Nature Deficit Disorder
Photo by Ksenia Makagonova

Nature Deficit Disorder: What Your Kids Lose By Not Playing Outside

This theory about the relationship between nature and behavioral problems in kids will have you thinking of writing a new prescription for your family. 

Nature Deficit Disorder (NDD) is a term that was first coined in "Last Child in the Woods," a book by Richard Louv, who was noticing a change in the way that our kids were growing up.

He realized that as a society, our interests and habits were changing. With that change, he also saw a rise in certain behavioral issues, especially in children.

As we become more technologically advanced, we are continuing to see a greater departure from nature.

The Shift

The demand for skills in technology is on the rise. So it only makes sense that we try to encourage our children to take an interest in these things. Interest is the first step in getting a kid to learn about something.

Future engineers play with blocks, chemists usually start in the kitchen, and trust me when I say the person fixing your computer was probably a gamer.

Combine that with more homework, extracurriculars, and higher education planning starting sooner, and there's a greater demand for a kid's time than ever before. Spending time outside becomes less of a priority as the payoff seems less obvious.

While the obesity epidemic has encouraged more kids to get outside and play, the shift in the way the average kid spends their time is glaring. Instead of playing outside naturally, we now have to find ways to get kids excited about playing outside.

The Issue

So what's the problem? If society is moving toward this kind of future, why point my kid in a different direction?

This is where Nature Deficit Disorder comes in. It's called a disorder for a reason. NDD can cause attention issues, behavioral problems, anxiety, and depression.

Louv originally postulated NDD with kids in mind, though I see little reason why it wouldn't also apply to adults.

Increases in children being diagnosed with attention and behavioral disorders have been on the rise, but rarely is a camping trip prescribed.

These issues make learning more challenging and life more stressful. Long-term sufferers will make choices based on managing these problems that will affect their entire lives, rarely just growing out of it.  

The Cause

So what causes NDD? According to the theory, we as a species developed with the natural world as an integral part of our daily lives. The mental, physical, and chemical benefits of spending time outdoors continue to be proven time and time again.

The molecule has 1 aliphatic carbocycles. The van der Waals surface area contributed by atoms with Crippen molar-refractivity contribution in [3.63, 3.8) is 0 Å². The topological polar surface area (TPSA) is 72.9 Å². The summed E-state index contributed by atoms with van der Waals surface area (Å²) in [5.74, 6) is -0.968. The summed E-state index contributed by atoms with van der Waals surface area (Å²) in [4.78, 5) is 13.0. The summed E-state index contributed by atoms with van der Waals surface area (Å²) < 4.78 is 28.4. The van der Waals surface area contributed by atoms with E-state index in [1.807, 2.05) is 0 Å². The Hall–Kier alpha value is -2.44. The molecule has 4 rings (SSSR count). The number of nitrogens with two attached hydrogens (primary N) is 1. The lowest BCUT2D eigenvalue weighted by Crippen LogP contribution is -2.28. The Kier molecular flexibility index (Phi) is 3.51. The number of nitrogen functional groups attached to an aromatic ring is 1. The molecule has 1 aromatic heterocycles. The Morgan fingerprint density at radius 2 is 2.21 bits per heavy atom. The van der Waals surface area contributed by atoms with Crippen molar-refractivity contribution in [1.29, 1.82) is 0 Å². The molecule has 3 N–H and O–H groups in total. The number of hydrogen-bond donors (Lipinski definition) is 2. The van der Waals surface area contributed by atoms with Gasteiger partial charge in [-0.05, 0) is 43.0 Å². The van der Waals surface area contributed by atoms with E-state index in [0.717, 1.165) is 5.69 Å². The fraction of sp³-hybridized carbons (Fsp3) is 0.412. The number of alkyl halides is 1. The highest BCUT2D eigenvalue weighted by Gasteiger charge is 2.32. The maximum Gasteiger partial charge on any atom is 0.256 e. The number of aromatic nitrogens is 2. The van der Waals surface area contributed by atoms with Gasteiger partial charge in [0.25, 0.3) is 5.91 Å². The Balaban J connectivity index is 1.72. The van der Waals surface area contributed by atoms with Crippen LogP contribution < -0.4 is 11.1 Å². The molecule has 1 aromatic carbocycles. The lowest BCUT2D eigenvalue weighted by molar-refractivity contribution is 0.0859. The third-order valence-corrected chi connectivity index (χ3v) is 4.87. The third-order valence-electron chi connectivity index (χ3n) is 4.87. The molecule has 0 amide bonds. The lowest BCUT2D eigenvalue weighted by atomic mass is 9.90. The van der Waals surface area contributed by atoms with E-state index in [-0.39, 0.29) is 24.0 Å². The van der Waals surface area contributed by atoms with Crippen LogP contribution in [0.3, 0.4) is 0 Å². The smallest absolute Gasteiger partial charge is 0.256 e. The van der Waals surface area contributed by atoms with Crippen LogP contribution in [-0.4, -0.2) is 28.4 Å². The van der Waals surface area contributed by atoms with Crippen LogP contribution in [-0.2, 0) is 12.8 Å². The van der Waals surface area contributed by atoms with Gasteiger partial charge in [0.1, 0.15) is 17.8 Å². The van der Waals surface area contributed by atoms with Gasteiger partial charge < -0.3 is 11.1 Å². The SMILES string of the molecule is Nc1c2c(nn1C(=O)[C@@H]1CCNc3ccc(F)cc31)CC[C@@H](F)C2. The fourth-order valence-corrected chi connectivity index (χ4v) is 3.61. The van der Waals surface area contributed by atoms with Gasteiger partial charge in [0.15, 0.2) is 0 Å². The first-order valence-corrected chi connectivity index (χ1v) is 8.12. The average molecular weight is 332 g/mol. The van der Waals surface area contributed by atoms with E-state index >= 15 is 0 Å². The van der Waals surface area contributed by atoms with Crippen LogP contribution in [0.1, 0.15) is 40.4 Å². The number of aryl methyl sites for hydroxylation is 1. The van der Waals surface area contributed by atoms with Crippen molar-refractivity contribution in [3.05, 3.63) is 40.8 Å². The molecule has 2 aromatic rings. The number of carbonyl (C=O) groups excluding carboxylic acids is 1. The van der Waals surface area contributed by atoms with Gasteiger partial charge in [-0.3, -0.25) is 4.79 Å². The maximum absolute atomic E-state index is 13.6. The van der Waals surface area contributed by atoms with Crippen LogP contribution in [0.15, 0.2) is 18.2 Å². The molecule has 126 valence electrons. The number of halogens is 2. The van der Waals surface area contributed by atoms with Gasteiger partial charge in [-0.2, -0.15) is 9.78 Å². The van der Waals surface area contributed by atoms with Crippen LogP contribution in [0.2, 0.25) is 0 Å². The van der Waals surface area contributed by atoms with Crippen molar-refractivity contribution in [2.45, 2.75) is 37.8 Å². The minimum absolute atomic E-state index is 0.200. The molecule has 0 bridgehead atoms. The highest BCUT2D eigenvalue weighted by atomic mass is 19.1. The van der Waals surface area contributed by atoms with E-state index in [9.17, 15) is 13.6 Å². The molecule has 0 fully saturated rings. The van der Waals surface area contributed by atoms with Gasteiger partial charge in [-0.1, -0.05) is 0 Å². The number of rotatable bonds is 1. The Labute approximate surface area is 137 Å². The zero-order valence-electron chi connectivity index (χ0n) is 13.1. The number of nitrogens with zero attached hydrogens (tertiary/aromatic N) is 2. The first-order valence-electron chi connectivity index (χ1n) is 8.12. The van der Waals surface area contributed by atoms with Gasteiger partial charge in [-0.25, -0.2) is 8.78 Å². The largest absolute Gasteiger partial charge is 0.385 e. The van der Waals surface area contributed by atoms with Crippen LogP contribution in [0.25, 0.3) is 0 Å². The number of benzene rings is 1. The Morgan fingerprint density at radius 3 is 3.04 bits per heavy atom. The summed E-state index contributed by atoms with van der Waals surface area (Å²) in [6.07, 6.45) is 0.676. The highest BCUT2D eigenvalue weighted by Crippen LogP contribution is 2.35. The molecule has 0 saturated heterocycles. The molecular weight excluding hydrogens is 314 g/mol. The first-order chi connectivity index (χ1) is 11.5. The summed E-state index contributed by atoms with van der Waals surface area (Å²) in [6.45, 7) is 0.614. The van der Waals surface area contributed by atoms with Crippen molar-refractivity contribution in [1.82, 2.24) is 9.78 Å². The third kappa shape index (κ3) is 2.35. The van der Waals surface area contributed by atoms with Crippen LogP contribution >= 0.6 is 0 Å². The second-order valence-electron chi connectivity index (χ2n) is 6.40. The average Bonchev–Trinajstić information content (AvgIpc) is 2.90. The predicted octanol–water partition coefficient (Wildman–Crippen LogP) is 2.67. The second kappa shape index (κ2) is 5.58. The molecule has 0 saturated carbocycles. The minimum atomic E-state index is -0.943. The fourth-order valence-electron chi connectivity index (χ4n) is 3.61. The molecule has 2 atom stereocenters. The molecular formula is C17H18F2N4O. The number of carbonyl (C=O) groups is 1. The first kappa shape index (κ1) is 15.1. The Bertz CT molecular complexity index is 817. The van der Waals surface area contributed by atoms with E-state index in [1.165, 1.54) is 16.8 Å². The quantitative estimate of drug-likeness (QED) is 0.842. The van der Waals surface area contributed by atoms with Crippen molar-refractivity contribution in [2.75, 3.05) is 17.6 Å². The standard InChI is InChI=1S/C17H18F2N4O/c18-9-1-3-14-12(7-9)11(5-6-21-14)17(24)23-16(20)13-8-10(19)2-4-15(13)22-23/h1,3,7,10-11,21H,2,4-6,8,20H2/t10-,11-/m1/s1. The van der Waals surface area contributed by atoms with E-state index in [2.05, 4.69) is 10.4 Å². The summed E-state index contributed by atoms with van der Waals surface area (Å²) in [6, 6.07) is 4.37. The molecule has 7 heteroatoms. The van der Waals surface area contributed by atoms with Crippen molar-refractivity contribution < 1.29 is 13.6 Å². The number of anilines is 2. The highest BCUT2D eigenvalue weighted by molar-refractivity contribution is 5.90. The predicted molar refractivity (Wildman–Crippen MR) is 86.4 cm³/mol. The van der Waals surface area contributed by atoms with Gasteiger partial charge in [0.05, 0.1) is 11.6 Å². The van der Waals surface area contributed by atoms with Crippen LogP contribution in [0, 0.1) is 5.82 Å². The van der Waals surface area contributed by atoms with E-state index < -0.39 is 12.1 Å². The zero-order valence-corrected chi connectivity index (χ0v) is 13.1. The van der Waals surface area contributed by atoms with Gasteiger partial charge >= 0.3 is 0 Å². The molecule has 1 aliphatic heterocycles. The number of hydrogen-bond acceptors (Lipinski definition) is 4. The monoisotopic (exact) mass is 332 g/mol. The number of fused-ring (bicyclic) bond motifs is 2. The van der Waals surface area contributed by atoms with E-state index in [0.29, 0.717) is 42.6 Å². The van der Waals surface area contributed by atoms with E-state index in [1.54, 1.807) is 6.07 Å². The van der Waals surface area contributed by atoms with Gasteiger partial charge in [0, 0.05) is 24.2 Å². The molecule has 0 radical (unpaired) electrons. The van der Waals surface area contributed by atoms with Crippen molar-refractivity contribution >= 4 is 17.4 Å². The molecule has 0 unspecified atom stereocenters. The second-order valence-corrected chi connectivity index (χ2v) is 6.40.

Take going for a simple walk outside. It's been proven that walking outside can help relieve stress and anxiety. It helps our brain work through issues and emotions subconsciously while experiencing a release of positive hormones triggered by the physical exertion.

If you're walking on a dirt surface, you may actually be stirring up soil particles that help to stimulate serotonin production, one of the chemicals in your brain responsible for feeling happy.

The lack of a natural connection seems to be treated with less regard. We simply brush it off with the notion that some people just aren't "outdoorsy".

Our bodies and brains were made in nature, meant to work together. The idea that separating them causes issues seems like a logical conclusion.

Those already suffering from NDD will likely feel as though they are under tremendous pressure. They feel stressed and frustrated. Not at all in the right mood to suddenly decide to start spending more free time outside. So it tends to cycle in on itself, making it harder and harder to change.

Final Thoughts

While Nature Deficit Disorder isn't a formally recognized medical diagnosis, it is an idea that many of us can relate to. We see the problems our kids are facing and worry about what may be missing from their lives.

No one wants their kids to grow up with anxiety or depression.

The best thing is that the solution is flexible, widely available, and typically affordable. Just get outside regularly and experience the great outdoors.

It doesn't matter if you're a hiker, a hunter, or just want to build tiny mud houses in the yard, as long as you are experiencing nature in a way that fulfills you.

Make it a routine to do something fun outside each week. It doesn't have to be extravagant. There is a ton of advice out there on games, ideas, and activities to occupy any age if you want to give your time a bit more structure. Plus it's a great way to connect as a family.

If you feel like you may personally have this issue, challenge yourself to make getting outdoors a priority. Sometimes setting a goal, such as taking a hike once a week, can help you stay focused. I like to challenge myself to go exploring and find one cool thing before I can head back home.

You may find that a simple change can affect you and your families entire lives in a positive way.